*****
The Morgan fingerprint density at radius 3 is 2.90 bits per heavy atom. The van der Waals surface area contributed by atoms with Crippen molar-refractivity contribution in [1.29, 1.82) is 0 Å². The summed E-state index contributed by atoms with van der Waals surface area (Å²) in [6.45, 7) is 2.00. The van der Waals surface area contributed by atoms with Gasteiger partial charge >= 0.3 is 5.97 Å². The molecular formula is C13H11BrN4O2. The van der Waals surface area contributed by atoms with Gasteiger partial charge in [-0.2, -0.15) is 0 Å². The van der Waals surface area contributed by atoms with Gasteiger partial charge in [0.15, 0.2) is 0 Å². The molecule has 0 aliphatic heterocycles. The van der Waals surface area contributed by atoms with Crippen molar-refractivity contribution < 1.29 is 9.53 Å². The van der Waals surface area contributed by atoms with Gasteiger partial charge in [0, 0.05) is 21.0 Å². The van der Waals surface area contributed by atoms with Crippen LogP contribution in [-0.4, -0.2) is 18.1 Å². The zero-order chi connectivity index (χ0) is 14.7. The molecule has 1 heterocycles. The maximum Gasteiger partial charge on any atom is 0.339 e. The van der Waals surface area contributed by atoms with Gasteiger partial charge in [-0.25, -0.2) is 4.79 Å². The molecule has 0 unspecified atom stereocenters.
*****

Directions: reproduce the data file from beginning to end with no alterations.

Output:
The Morgan fingerprint density at radius 3 is 2.90 bits per heavy atom. The van der Waals surface area contributed by atoms with Crippen molar-refractivity contribution in [1.29, 1.82) is 0 Å². The summed E-state index contributed by atoms with van der Waals surface area (Å²) in [6.45, 7) is 2.00. The van der Waals surface area contributed by atoms with Gasteiger partial charge >= 0.3 is 5.97 Å². The molecular formula is C13H11BrN4O2. The van der Waals surface area contributed by atoms with Gasteiger partial charge in [-0.2, -0.15) is 0 Å². The van der Waals surface area contributed by atoms with Gasteiger partial charge in [0.15, 0.2) is 0 Å². The molecule has 0 aliphatic heterocycles. The van der Waals surface area contributed by atoms with Crippen molar-refractivity contribution < 1.29 is 9.53 Å². The van der Waals surface area contributed by atoms with Gasteiger partial charge in [0, 0.05) is 21.0 Å². The van der Waals surface area contributed by atoms with Crippen LogP contribution in [-0.4, -0.2) is 18.1 Å². The zero-order chi connectivity index (χ0) is 14.7. The molecule has 1 heterocycles. The maximum Gasteiger partial charge on any atom is 0.339 e. The van der Waals surface area contributed by atoms with Gasteiger partial charge in [-0.25, -0.2) is 4.79 Å². The molecule has 0 unspecified atom stereocenters.